Since he focuses on the era of Manifest Destiny (there's some information about how European arrival in the Americas played out, but it's a small portion of the book), Brown confines his focus to the West. It's heartwrenching to read about from the perspective of now, because you know that each chief that tries to negotiate in good faith with the white people will eventually be cheated and that each warrior who tries to fight back against the people who were eroding their way of life will eventually lose. Brown uses as many Native American sources as possible to show how the westward march of white settlers progressed from the point of view of the people who were pushed away from the land and lifestyle they'd always known in order to make room. With each passing year, restrictions on their territory become tighter and tighter, but their inability to safeguard even the small promises that they were able to extract is just relentlessly sad to read about.

I think it's important to wrestle with all parts of American history, and remember that many of what we think of as gains come from losses by someone else. As such, I'd definitely recommend this book to anyone who's interested in how this country has treated its original residents. ( )
1 vote 500books | May 22, 2018 |
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» Add other authors (67 possible)

Author nameRoleType of authorWork?Status
Dee Brownprimary authorall editionscalculated
Gardner, GroverNarratorsecondary authorsome editionsconfirmed
Gardner, GroverNarratorsecondary authorsome editionsconfirmed
Knipscheer, JosTranslatorsecondary authorsome editionsconfirmed
Sides, HamptonForewordsecondary authorsome editionsconfirmed
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I shall not be there. I shall rise and pass.

Bury my heart at Wounded Knee.

- (Stephen Vincent Benét)
Ik zal daar niet zijn. Ik zal mij oprichten en heengaan. Begraaf mijn hart bij de bocht van de rivier. (Stephen Vincent Benet)
For Nicolas Brave Wolf
First words
It began with Christopher Columbus, who gave the people the name Indios.
Americans who have always looked westward when reading about this period should read this book facing eastward.
Now they were all good Indians.
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(Click to show. Warning: May contain spoilers.)
Disambiguation notice
There is also an adaptation of this book "for young people" by Amy Erhlich with the same title and Dee's name listed as author. ISBNs for the adaptation have been identified as 0006713416, 0030915597, 0440957680, 0606029982, 0701122366, 0785712712, 0805027009, 9780006713418, 9780030915598, 9780440957683, 9780606029988, 9780701122362, 9780785712718, 9780805027006. Please do not combine the adaptation with the original full-length book.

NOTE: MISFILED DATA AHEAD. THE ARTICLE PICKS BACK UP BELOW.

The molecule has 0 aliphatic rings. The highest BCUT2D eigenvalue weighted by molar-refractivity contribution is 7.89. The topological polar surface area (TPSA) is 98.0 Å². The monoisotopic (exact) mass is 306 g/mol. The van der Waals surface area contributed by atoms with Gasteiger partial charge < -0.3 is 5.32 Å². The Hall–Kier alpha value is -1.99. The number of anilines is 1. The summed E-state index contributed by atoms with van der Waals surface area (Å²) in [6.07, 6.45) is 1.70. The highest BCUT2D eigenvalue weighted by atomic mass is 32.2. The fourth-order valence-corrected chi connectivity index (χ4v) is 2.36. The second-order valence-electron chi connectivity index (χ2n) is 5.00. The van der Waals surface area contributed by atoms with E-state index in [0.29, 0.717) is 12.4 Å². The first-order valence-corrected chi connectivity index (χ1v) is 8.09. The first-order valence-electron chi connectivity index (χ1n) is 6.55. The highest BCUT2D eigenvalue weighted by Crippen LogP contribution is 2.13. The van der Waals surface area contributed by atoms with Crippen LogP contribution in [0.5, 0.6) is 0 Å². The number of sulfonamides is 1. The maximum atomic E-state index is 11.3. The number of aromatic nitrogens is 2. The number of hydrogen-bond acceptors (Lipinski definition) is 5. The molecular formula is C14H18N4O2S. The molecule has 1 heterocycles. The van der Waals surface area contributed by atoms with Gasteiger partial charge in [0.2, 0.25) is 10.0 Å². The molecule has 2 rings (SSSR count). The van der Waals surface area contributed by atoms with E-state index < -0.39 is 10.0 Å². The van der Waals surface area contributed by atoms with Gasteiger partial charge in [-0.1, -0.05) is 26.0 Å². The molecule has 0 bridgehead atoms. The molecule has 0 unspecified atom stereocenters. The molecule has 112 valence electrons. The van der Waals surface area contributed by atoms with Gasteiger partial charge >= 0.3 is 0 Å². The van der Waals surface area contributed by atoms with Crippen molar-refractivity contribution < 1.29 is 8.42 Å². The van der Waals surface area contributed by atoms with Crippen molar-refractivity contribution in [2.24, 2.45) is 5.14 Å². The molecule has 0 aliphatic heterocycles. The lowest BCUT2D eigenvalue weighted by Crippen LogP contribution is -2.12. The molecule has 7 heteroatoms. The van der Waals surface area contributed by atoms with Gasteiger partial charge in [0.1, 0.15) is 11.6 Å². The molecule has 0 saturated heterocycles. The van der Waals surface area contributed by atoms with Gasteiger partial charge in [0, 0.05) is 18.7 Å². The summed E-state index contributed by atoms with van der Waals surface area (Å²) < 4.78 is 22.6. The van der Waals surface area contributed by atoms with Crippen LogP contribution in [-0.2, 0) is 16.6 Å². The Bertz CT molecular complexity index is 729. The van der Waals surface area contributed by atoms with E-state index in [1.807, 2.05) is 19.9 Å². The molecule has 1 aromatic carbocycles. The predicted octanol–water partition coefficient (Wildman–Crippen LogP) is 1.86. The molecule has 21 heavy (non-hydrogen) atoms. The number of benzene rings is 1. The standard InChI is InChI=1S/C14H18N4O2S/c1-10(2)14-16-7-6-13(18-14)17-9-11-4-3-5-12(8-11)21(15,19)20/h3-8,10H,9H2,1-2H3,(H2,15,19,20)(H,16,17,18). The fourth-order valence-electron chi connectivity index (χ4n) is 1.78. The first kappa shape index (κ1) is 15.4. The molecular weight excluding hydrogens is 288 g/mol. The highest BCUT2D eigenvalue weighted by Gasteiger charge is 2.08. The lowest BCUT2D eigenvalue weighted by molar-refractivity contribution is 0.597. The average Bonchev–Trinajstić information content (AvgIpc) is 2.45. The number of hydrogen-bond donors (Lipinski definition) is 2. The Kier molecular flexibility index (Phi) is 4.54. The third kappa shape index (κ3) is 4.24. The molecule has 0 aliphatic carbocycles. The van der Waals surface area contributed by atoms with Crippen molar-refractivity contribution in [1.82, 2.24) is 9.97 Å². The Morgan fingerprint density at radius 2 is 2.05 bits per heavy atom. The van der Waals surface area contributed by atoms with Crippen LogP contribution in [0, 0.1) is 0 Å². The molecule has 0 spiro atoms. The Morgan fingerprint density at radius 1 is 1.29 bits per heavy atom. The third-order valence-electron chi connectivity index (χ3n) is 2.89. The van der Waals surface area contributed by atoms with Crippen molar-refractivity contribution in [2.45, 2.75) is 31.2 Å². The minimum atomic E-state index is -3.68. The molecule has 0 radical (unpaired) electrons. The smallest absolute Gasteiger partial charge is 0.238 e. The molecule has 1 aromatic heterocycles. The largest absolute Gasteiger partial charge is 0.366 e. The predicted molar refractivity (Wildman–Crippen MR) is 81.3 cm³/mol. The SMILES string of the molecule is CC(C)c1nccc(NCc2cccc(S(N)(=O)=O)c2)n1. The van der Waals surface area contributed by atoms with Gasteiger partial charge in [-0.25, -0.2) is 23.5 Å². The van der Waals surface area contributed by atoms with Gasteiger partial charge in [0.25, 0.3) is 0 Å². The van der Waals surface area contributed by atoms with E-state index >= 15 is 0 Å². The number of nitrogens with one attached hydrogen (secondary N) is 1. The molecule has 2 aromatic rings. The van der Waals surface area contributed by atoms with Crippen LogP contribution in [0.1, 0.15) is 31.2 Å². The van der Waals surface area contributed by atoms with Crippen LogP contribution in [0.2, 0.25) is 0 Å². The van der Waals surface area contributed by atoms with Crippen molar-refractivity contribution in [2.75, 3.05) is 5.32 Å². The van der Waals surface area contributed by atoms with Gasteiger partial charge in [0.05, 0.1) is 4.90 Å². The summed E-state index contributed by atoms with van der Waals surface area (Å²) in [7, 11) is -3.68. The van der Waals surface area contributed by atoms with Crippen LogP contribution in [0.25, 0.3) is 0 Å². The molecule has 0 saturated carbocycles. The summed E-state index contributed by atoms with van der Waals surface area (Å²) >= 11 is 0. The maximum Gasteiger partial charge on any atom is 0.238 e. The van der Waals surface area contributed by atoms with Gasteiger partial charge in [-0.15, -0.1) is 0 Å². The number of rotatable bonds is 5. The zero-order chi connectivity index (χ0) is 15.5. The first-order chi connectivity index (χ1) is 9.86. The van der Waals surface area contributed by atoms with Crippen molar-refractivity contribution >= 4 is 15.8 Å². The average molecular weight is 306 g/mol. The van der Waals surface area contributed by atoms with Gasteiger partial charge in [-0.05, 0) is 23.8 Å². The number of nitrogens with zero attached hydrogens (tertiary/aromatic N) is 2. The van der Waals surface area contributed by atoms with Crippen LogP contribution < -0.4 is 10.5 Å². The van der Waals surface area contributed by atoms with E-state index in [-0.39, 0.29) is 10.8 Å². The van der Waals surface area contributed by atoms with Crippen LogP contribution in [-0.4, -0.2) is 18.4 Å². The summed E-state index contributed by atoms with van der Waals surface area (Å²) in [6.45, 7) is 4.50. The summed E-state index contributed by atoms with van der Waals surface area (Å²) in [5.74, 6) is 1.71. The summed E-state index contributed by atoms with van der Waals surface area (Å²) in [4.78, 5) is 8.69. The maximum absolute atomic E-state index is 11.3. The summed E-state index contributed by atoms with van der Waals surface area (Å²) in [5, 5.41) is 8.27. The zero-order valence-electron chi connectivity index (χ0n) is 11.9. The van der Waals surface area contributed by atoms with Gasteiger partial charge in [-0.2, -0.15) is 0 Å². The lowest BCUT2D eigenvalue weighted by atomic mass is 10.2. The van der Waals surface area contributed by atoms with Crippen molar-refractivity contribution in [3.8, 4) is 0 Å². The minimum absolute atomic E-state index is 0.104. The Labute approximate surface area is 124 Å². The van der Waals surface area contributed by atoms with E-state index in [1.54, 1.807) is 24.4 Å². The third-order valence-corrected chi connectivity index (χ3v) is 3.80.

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Amazon.com Amazon.com Review (ISBN 0805066691, Paperback)

First published in 1970, this extraordinary book changed the way Americans think about the original inhabitants of their country. Beginning with the Long Walk of the Navajos in 1860 and ending 30 years later with the massacre of Sioux men, women, and children at Wounded Knee in South Dakota, it tells how the American Indians lost their land and lives to a dynamically expanding white society. During these three decades, America's population doubled from 31 million to 62 million. Again and again, promises made to the Indians fell victim to the ruthlessness and greed of settlers pushing westward to make new lives. The Indians were herded off their ancestral lands into ever-shrinking reservations, and were starved and killed if they resisted. It is a truism that "history is written by the victors"; for the first time, this book described the opening of the West from the Indians' viewpoint. Accustomed to stereotypes of Indians as red savages, white Americans were shocked to read the reasoned eloquence of Indian leaders and learn of the bravery with which they and their peoples endured suffering. With meticulous research and in measured language overlaying brutal narrative, Dee Brown focused attention on a national disgrace. Still controversial but with many of its premises now accepted, Bury My Heart at Wounded Knee has sold 5 million copies around the world. Thirty years after it first broke onto the national conscience, it has lost none of its importance or emotional impact. --John Stevenson

(retrieved from Amazon Thu, 12 Mar 2015 18:24:21 -0400)

(see all 8 descriptions)

Bury My Heart at Wounded Knee is Dee Brown's eloquent, fully documented account of the systematic destruction of the American Indian during the second half of the nineteenth century. A national bestseller in hardcover for more than a year after its initial publication, it has sold almost four million copies and has been translated into seventeen languages. For this elegant thirtieth anniversary hardcover edition, Brown has contributed an incisive new preface. Using council records, autobiographies, and firsthand descriptions, Brown allows the great chiefs and warriors of the Dakota, Ute, Sioux, Cheyenne, and other tribes to tell us in their own words of the battles, massacres, and broken treaties that finally left them demoralized and defeated. A unique and disturbing narrative told with force and clarity, Bury My Heart at Wounded Knee changed forever our vision of how the West was really won.… (more)

(summary from another edition)